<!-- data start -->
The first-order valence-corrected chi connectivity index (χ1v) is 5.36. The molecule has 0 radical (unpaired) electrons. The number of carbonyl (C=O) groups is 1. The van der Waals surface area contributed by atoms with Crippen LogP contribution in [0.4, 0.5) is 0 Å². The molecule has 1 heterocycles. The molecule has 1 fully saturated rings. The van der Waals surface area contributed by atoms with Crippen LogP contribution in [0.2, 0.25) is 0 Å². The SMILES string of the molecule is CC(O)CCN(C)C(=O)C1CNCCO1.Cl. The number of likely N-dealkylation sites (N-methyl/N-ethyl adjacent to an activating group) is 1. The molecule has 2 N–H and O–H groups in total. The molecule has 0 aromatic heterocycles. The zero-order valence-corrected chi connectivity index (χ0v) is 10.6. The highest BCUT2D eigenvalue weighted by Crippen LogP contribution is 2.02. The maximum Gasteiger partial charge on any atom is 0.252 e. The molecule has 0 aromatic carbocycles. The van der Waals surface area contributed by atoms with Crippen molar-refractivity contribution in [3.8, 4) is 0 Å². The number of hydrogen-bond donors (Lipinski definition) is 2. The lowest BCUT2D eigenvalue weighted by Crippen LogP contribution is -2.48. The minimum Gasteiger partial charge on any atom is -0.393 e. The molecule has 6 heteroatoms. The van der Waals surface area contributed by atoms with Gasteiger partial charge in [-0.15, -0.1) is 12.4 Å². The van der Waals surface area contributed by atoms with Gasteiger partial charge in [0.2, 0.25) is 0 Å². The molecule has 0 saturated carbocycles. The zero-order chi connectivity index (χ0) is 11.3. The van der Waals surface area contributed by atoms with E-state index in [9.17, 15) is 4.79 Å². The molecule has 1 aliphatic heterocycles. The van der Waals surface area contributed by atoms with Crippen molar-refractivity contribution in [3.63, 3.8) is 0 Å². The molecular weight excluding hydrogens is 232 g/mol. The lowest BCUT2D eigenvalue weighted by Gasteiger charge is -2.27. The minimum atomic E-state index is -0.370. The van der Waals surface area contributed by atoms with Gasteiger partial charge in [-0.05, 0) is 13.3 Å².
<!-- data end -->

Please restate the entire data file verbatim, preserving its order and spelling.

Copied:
The first-order valence-corrected chi connectivity index (χ1v) is 5.36. The molecule has 0 radical (unpaired) electrons. The number of carbonyl (C=O) groups is 1. The van der Waals surface area contributed by atoms with Crippen LogP contribution in [0.4, 0.5) is 0 Å². The molecule has 1 heterocycles. The molecule has 1 fully saturated rings. The van der Waals surface area contributed by atoms with Crippen LogP contribution in [0.2, 0.25) is 0 Å². The SMILES string of the molecule is CC(O)CCN(C)C(=O)C1CNCCO1.Cl. The number of likely N-dealkylation sites (N-methyl/N-ethyl adjacent to an activating group) is 1. The molecule has 2 N–H and O–H groups in total. The molecule has 0 aromatic heterocycles. The zero-order valence-corrected chi connectivity index (χ0v) is 10.6. The highest BCUT2D eigenvalue weighted by Crippen LogP contribution is 2.02. The maximum Gasteiger partial charge on any atom is 0.252 e. The molecule has 0 aromatic carbocycles. The van der Waals surface area contributed by atoms with Crippen molar-refractivity contribution in [3.8, 4) is 0 Å². The number of hydrogen-bond donors (Lipinski definition) is 2. The lowest BCUT2D eigenvalue weighted by Crippen LogP contribution is -2.48. The minimum Gasteiger partial charge on any atom is -0.393 e. The molecule has 6 heteroatoms. The van der Waals surface area contributed by atoms with Gasteiger partial charge in [-0.15, -0.1) is 12.4 Å². The van der Waals surface area contributed by atoms with Gasteiger partial charge in [0.2, 0.25) is 0 Å². The molecule has 0 saturated carbocycles. The zero-order chi connectivity index (χ0) is 11.3. The van der Waals surface area contributed by atoms with E-state index in [9.17, 15) is 4.79 Å². The molecule has 1 aliphatic heterocycles. The van der Waals surface area contributed by atoms with Crippen molar-refractivity contribution in [3.63, 3.8) is 0 Å². The molecular weight excluding hydrogens is 232 g/mol. The lowest BCUT2D eigenvalue weighted by Gasteiger charge is -2.27. The minimum atomic E-state index is -0.370. The van der Waals surface area contributed by atoms with Gasteiger partial charge in [-0.05, 0) is 13.3 Å².